I’ve always been passionate about art, and a few years ago I stumbled upon a little-known group of early-20th century artists known collectively as the East London Group. I was instantly captivated and wanted to find out more about them.
The brothers Harold and Walter Steggles were perhaps the most successful of the 30 or so artists who exhibited as part of the East London Group during the 1920s and ’30s – these two ‘Brothers In Art’ form the focal point of an exhibition currently on show at the Beecroft Gallery in Southend (until 3 April 2022) – but my personal favourite is a man called Cecil Osborne. Cecil exhibited at the first Group show in 1929 and one of the paintings he exhibited then is the inspiration behind this blog post.
I won’t write too much about the Group itself here – there’s little point in duplicating the information that you’ll find on their website – but one of the key themes of the East London Group was the idea that the inspiration for art is all around us: you only had to look out of your window…
An only child, Cecil Osborne was born on 6 January 1909, the son of Arthur Cecil Osborne (a coachman) and his wife Mabel Goldstone. Appropriately for a future member of the East London Group he was born in the parish of Bromley-by-Bow in Poplar. Cecil James Osborne (he doesn’t appear to have used the middle name) was baptised at the parish church of St Michael & All Angels, Bromley-by-Bow on 21 February 1909.
Cecil was brought up by his mother (his father doesn’t seem to have been ‘on the scene’ for very long) and by 1921, the family (including Mabel’s sister, Flora), were living at 221 Farringdon Road Buildings, Clerkenwell. This was to be Cecil’s home for the next ten years or so, and it was from the window of 221 Farringdon Road Buildings that he painted his masterpiece.
Setting to one side, for a moment, the obvious artistic merits of the painting, it’s the view itself that has always fascinated me. From a historian’s point of view it’s a relatively rare example of the celebration of an ‘ordinary’ urban scene, captured, not by the camera, but by a gifted artist. It’s a view from a building which is no longer there, of a building across the road, which is also no longer there. It’s a moment captured in time…
Both buildings have a fascinating history of their own. Farringdon Road Buildings were built in 1870 as ‘model dwellings’ by the Metropolitan Association for Improving the Dwellings of the Industrious Classes. The buildings comprised five, six-storey blocks set at right angles to Farringdon Road. The Osborne’s apartment was in the last of the five blocks as you headed down Farringdon Road towards the City, on the corner of Bowling Green Lane. You can just see the block on the extreme right of this photograph.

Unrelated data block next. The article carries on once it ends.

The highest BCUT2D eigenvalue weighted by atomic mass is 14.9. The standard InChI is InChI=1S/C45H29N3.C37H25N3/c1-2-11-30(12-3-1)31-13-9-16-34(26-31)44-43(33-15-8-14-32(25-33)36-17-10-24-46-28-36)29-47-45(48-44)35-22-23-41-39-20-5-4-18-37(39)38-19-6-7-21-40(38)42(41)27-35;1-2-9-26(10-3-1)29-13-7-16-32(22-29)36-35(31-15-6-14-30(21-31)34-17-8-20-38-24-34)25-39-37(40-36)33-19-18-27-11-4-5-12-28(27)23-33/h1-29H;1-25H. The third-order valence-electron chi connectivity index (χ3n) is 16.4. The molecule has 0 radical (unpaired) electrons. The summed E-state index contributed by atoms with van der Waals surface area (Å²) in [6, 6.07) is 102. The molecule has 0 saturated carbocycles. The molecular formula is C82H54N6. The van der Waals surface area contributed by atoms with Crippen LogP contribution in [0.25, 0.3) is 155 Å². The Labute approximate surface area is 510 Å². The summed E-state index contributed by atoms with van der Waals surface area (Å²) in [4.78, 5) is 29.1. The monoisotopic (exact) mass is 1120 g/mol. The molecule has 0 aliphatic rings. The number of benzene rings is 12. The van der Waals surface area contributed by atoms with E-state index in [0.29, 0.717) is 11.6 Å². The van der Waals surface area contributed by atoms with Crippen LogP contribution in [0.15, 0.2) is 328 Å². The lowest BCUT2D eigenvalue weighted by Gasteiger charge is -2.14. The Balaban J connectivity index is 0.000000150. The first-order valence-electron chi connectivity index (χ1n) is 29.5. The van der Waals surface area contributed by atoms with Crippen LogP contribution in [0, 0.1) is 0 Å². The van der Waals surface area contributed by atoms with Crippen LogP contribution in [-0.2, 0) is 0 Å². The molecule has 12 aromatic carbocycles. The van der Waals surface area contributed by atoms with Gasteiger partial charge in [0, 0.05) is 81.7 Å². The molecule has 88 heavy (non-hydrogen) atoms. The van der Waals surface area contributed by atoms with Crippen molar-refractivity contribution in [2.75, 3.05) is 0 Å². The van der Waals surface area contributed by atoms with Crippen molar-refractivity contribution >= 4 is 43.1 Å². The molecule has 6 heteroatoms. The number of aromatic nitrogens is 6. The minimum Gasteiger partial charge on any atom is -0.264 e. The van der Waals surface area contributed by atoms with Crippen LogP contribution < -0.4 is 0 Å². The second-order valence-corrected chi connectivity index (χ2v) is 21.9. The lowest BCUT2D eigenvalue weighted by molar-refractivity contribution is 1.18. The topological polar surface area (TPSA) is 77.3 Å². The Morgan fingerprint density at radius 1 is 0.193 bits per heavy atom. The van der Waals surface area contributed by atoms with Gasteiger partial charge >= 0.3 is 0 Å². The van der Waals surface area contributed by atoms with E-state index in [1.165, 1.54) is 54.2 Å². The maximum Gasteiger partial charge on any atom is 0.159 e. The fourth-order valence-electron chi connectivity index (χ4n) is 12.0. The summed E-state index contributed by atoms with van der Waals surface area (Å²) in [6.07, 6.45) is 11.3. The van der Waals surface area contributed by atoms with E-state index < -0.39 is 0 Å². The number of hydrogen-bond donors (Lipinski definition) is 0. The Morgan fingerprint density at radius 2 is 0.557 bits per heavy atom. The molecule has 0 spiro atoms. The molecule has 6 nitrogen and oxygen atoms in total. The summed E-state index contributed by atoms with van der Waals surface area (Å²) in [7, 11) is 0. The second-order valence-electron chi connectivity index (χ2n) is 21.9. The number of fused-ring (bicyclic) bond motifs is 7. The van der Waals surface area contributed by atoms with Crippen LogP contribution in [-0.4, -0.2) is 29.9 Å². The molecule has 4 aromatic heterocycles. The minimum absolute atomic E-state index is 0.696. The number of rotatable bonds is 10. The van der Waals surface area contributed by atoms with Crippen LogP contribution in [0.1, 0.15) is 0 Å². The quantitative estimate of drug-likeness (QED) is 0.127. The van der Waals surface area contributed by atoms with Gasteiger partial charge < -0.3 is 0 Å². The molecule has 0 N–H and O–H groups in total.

Looking out of his window across the road to the left, Cecil would have seen the imposing residential block known as Corporation Buildings. Built as model dwellings in the 1860s they were the first council houses ever built in the UK.
The building on the left in this image from 1865, also appears in Cecil’s painting, at which time it was in use as a bookbinder’s warehouse.
The apartments in Corporation Buildings were well-ahead of their time. Each had a WC, a scullery and a fireplace – unheard of in other contemporaneous working-class dwellings. Each of the blocks was entered via an ornate staircase and we can make out two of these in Cecil Osborne’s painting. Using large-scale, historical maps, we can work out fairly accurately the view that he had.
Corporation Buildings were pulled down in the 1970s to make way for the Guardian Newspaper’s new offices. Later, a multi-storey car park was built where Farringdon Road Buildings had once stood. This has now also been pulled down to make way for a new housing development.
We can’t get up high enough (until the new building goes up!) to recreate Cecil’s view but this is a shot that I took last year which roughly approximates the view. Not being 50 feet tall, it’s as close as I could get!
I’m always fascinated by the way that we can use documents and maps to find connections between images from bygone days and the world as it is today. And when your starting point is an exquisite piece of art it somehow makes the journey even more rewarding.
Further reading: From Bow to Biennale: Artists of the East London Group by David Buckman (2012) https://www.eastlondongroup.co.uk/shop/Books-c54020018
© David Annal, Lifelines Research, 6 March 2022